Tip 2: My way of sectioning the drawings may not be the best way to paint it, but it did allow me to be sure that I painted light colors first and save the darkest color for last. I could easily mix a color and lighten it with the white. I even made silver gray paint with pale pink and a touch of blue! The accent color maroon, if I remember correctly, I made by mixing in just a very small touch of blue in with the red. Experiment and you will be surprised at the range of colors you can get. I looked for similar colors in each Why Flyers and Super Reader. For example, if I was doing orange those colors were in both Wonder Red and Alpha Pig. I started with Pig and then lightened the color with white to then do Red’s hair. I did the same for the light/dark purple, light/dark brown, pink/silver, and dark/light blues. The purple was interesting because there was the deep purple of Wonder Red, the blue lavender of Alpha Pig, and the pale lavender of Princess Pea, and the slightly different shade of accent purple on Wonder Red.
Tip 3: I used two brushes. A one inch and a cheap kid’s paint brush with soft bristles. These were workable tools, but not ideal. To avoid having to wash brushes over and over, you may consider working with more than two! If you have a big surface area to cover, I recommend a brush bigger than one inch. I don’t recommend foam brushes for this project, they just don’t work well with tempera on cardboard in my opinion. I tried the one I had and it was horrible!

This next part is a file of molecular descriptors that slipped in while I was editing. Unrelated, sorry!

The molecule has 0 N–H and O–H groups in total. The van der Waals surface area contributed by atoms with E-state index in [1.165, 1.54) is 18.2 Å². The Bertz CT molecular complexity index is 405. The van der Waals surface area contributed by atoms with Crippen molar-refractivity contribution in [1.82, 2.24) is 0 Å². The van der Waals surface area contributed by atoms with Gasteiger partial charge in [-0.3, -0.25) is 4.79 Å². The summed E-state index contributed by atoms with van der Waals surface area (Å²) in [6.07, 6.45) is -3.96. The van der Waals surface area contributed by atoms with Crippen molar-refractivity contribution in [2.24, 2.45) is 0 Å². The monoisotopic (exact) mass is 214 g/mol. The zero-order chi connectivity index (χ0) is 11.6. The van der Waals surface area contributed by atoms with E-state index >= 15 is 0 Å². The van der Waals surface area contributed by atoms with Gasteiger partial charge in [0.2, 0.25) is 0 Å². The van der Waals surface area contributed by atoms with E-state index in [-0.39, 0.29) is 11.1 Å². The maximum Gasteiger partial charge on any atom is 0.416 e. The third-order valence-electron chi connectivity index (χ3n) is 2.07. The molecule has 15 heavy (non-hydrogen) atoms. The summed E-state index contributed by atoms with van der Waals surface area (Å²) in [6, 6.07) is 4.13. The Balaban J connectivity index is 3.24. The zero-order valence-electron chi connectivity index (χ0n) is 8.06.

Tip 4: If you have kids, give them a project of their own because they will be up your hind end while you are sweating around those tight curves.
Tip 5: It took me three days of about 4 or 5 hours each day to complete this project. I would give yourself at least two weeks or more to give yourself some breathing space. While I had plenty of time left, I still felt rather “crafted out” by the time I was done.
The Literary (or Junk) Writings of Leslie Muzingo
Poetry, History, Mythology
The White Trash Hoe Experience
Learn to Live
Fiction, Nonfiction, and Poetry Journal
TinyPurpleMe: Part Two
Illustrated Short Stories
Essays and reviews on narrative in games and new media
My reflections of life in general.